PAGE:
The Venezuelan poet and historian Rafael Pineda (b. 1926) analyzes the artwork of Régulo Pérez (b. 1929) in connection with the exhibition, Régulo y el eje Orinoco–Pintura, held at the Sala de Arte Sidor in Ciudad Bolívar (1999). The show focused on the influence of the Orinoco River on the artist’s work.
In this article, Pineda studies the influences that affected the artist in the city where he was born. For example, he mentions the importance of river life on the Orinoco, the tropical colors, the Native presence, the “lottery” of animals he created on cardboard. In addition, there were sessions devoted to filming sessions and the whole experience of visualizing films, and certain situations the writer identifies as having a “dual context of the real world and the world of fantasy.” All these factors “opened Régulo’s eyes” to the “legend.” In general, in this article, Pineda offers a broader and more mature perspective on the artist’s work than that presented in his essay (“Naturaleza y cultura,” 1981). Given that it is more specific and focused on the influences that affected the artist, this text shows a fuller understanding of Régulo’s work. This allows us to see the links between the artist’s own world and the historical, ideological, and conceptual references that shaped his artistic outlook and style. To conclude the text, the writer sketches a chronology that has turned out to be one of the few sources to document Régulo Pérez’s artistic life.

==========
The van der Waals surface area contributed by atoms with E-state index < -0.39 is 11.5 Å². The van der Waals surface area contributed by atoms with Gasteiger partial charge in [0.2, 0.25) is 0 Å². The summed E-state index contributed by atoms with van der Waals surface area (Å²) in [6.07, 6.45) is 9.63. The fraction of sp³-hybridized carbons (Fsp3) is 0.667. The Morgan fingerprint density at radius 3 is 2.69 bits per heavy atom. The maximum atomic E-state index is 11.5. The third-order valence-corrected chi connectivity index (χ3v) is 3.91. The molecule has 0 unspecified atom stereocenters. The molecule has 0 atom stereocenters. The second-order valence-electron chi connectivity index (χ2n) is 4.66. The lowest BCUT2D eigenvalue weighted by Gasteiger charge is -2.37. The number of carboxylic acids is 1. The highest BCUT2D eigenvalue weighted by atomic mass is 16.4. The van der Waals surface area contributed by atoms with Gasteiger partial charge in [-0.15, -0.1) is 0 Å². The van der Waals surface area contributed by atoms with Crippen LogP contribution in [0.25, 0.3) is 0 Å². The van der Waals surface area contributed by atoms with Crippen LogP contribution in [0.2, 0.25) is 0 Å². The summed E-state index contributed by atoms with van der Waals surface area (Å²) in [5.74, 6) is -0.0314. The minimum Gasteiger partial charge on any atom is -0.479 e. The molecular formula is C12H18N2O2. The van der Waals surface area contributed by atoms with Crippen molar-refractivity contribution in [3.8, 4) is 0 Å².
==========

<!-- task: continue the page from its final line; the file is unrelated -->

In addition, Pineda was able to penetrate the artist’s pictorial world with another text, referred to above, “Naturaleza y cultura,” which is included in the catalogue, Flores y pájaros, montañas y ríos (Caracas: Galería Acquavella, 1981) [see ICAA digital archive 1154268].
Regarding the work of Régulo Pérez, see the texts by Víctor Guédez, “La protesta vehemente y el sentimiento lírico en Régulo Pérez” (1154204); Bélgica Rodríguez, “Un nuevo lenguaje” (1157776); and Roberto Guevara, “Régulo y la cultura visual” (1157759).